Canine Wellness

It’s that time of year where Fall (sadly) begins to fade out and Winter begins to move in full force. As responsible dog parents, there a few key things we should adapt in our daily routines to keep our canines their warmest, happiest, and healthiest.

 tips for protecting your dog from cold weather wintertime dog safety wellness
  1. Dress them up. The most obvious is that if you have a shorter hair pup, to pick up some clothes for them, pajamas, sweaters, vests, etc. as long as they are comfortable wearing them. This will keep them warmer longer, especially if you intend on going for long walks or hikes in freezing temperatures. We recommend this reversible, windproof vest, this fleece sweater, and this waterproof jacket!

  2. Take care of salt. During cold weather seasons, the sidewalks, stairs, parking lots, and roads are all salted to prevent freezing, but this salty mixture can be irritating to your pup’s skin and paws. I recommend carrying a towel with you on long walks to wipe their paws and belly as need or clean their paws and belly immediately when you get home. Another helpful option is to purchase booties for your dog to wear while romping around in the snow (that’s if they will wear them!).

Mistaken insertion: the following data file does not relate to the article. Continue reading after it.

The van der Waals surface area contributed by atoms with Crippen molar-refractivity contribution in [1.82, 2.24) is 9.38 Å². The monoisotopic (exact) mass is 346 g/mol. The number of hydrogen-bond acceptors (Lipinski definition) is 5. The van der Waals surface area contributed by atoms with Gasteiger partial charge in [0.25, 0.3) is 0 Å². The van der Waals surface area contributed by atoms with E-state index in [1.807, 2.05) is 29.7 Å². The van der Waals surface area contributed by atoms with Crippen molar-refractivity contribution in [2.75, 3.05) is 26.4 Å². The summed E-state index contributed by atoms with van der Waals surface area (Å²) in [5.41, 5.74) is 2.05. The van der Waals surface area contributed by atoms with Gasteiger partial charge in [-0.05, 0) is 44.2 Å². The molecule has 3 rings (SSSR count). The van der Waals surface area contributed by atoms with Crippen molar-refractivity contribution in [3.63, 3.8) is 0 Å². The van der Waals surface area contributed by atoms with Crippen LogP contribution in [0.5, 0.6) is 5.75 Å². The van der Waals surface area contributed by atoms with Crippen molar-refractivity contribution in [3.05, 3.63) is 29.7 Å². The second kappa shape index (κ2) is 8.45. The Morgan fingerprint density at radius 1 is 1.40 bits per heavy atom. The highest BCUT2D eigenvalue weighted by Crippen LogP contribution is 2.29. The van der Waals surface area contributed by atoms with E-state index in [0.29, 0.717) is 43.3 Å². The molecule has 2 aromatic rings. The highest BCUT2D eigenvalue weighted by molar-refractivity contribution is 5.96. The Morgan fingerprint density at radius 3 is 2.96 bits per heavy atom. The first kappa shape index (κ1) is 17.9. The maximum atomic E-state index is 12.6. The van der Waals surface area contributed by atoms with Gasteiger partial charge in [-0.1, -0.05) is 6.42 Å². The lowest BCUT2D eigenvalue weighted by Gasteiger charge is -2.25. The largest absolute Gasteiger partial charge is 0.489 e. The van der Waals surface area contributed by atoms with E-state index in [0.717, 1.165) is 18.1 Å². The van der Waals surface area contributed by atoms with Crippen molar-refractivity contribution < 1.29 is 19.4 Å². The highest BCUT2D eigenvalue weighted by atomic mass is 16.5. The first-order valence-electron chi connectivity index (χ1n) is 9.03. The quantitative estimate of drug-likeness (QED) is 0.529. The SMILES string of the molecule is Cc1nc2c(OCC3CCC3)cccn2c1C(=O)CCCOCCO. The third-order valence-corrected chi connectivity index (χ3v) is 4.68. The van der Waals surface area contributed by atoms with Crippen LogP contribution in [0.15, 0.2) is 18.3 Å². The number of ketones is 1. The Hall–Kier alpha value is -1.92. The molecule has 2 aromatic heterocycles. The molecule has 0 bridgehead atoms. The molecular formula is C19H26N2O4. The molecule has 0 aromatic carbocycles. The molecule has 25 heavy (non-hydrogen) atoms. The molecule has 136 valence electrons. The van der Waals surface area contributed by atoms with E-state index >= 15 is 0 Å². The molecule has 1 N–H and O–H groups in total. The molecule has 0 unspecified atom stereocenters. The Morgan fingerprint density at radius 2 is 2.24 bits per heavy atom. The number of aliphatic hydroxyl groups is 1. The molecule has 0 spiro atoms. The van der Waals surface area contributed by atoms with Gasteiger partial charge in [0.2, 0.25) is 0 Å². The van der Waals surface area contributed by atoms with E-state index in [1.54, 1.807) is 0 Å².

3. Reduce drafts in your home. If you have hard wood, linoleum, or laminate flooring, put down a dog bed or a palette of blankets to keep dogs comfortable from drafts. Non carpeted floors tends to be cooler and draftier during the winter time, so keep your pup warm and cozy with these added spots to lay. For drafts underneath of doors, roll up an old towel to stuff into the gap between the floor and bottom of door. You can also pick up one of these nifty door draft blockers for a better result.